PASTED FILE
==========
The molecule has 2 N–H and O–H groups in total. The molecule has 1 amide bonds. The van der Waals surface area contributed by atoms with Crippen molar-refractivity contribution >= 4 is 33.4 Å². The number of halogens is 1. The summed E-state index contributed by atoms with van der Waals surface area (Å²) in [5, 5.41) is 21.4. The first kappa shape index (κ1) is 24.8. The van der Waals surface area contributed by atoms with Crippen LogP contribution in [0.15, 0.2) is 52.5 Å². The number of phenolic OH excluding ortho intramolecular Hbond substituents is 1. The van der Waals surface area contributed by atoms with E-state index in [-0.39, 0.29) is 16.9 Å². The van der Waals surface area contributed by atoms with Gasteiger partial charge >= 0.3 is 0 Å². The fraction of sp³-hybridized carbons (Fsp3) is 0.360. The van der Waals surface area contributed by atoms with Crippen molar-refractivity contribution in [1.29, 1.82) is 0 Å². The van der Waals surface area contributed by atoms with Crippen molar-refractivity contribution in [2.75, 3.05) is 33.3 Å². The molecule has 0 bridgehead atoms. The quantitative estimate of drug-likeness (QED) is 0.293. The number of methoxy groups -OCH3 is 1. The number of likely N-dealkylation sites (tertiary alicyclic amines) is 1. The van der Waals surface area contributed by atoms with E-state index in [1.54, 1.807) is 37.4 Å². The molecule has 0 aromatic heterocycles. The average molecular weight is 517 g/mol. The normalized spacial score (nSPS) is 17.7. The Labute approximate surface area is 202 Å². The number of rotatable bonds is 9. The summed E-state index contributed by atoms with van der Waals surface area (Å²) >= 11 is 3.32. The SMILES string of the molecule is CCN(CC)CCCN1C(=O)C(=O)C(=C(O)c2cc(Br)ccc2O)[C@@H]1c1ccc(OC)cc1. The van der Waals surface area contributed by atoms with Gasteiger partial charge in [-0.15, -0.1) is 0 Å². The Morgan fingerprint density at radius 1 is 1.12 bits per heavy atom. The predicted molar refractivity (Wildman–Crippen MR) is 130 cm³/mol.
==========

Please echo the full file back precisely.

The molecule has 2 N–H and O–H groups in total. The molecule has 1 amide bonds. The van der Waals surface area contributed by atoms with Crippen molar-refractivity contribution >= 4 is 33.4 Å². The number of halogens is 1. The summed E-state index contributed by atoms with van der Waals surface area (Å²) in [5, 5.41) is 21.4. The first kappa shape index (κ1) is 24.8. The van der Waals surface area contributed by atoms with Crippen LogP contribution in [0.15, 0.2) is 52.5 Å². The number of phenolic OH excluding ortho intramolecular Hbond substituents is 1. The van der Waals surface area contributed by atoms with E-state index in [-0.39, 0.29) is 16.9 Å². The van der Waals surface area contributed by atoms with Gasteiger partial charge >= 0.3 is 0 Å². The fraction of sp³-hybridized carbons (Fsp3) is 0.360. The van der Waals surface area contributed by atoms with Crippen molar-refractivity contribution in [1.29, 1.82) is 0 Å². The van der Waals surface area contributed by atoms with Crippen molar-refractivity contribution in [2.75, 3.05) is 33.3 Å². The molecule has 0 bridgehead atoms. The quantitative estimate of drug-likeness (QED) is 0.293. The number of methoxy groups -OCH3 is 1. The number of likely N-dealkylation sites (tertiary alicyclic amines) is 1. The van der Waals surface area contributed by atoms with E-state index in [1.54, 1.807) is 37.4 Å². The molecule has 0 aromatic heterocycles. The average molecular weight is 517 g/mol. The normalized spacial score (nSPS) is 17.7. The Labute approximate surface area is 202 Å². The number of rotatable bonds is 9. The summed E-state index contributed by atoms with van der Waals surface area (Å²) >= 11 is 3.32. The SMILES string of the molecule is CCN(CC)CCCN1C(=O)C(=O)C(=C(O)c2cc(Br)ccc2O)[C@@H]1c1ccc(OC)cc1. The van der Waals surface area contributed by atoms with Gasteiger partial charge in [-0.15, -0.1) is 0 Å². The Morgan fingerprint density at radius 1 is 1.12 bits per heavy atom. The predicted molar refractivity (Wildman–Crippen MR) is 130 cm³/mol.